As ABCNEWS reported about Native American worries today, they say that they are very worried about government shutdown, in the long terms.
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Charles Riley, a member of the Native American Pueblo of Acoma in New Mexico, did something he hasn’t done in over a month.
He went back to work.
As a federal employee at the Bureau of Indian Affairs, Riley was among the 800,000 federal workers who went without pay for weeks during the longest government shutdown in American history.
He is also one of more than 240,000 American Indians who work for the government, according to census data. American Indian communities say they were more acutely impacted by the government shutdown because tribal members faced more limited health care services and programs like food distribution, schools, and even law enforcement were operating with barebones staff and minimal, if any, funding.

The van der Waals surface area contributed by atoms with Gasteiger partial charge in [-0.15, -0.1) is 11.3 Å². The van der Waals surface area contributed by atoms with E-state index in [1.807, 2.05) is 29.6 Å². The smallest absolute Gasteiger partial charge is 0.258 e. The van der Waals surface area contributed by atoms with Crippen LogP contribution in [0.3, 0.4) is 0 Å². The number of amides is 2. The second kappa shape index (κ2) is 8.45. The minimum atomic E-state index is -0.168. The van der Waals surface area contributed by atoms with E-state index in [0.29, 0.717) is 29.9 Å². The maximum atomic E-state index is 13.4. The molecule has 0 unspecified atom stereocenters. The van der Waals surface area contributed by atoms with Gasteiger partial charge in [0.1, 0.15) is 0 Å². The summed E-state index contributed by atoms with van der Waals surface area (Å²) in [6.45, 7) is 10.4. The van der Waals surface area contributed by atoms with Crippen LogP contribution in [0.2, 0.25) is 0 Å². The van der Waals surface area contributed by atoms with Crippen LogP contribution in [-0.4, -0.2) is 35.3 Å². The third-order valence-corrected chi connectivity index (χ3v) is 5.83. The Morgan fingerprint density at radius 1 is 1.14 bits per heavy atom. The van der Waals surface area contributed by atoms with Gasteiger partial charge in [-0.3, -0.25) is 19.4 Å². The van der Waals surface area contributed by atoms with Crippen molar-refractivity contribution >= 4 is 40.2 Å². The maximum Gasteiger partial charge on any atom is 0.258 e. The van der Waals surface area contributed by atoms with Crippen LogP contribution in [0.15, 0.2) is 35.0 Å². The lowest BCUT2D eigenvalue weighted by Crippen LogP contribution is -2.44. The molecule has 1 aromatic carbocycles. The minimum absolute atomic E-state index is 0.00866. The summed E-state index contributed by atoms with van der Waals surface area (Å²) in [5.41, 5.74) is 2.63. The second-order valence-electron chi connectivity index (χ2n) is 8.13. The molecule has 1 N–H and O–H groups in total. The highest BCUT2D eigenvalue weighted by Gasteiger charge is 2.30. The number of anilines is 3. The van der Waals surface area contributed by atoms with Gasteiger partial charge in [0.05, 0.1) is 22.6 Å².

Part of the agreement between sovereign tribal states and the federal government is that federal agencies provide services like education, infrastructure and food assistance, many of which were impacted during the shutdown.
Riley contemplated dipping into his life insurance account just days before the shutdown ended.
“It’s become more of a mental burden more than anything else,” he said.
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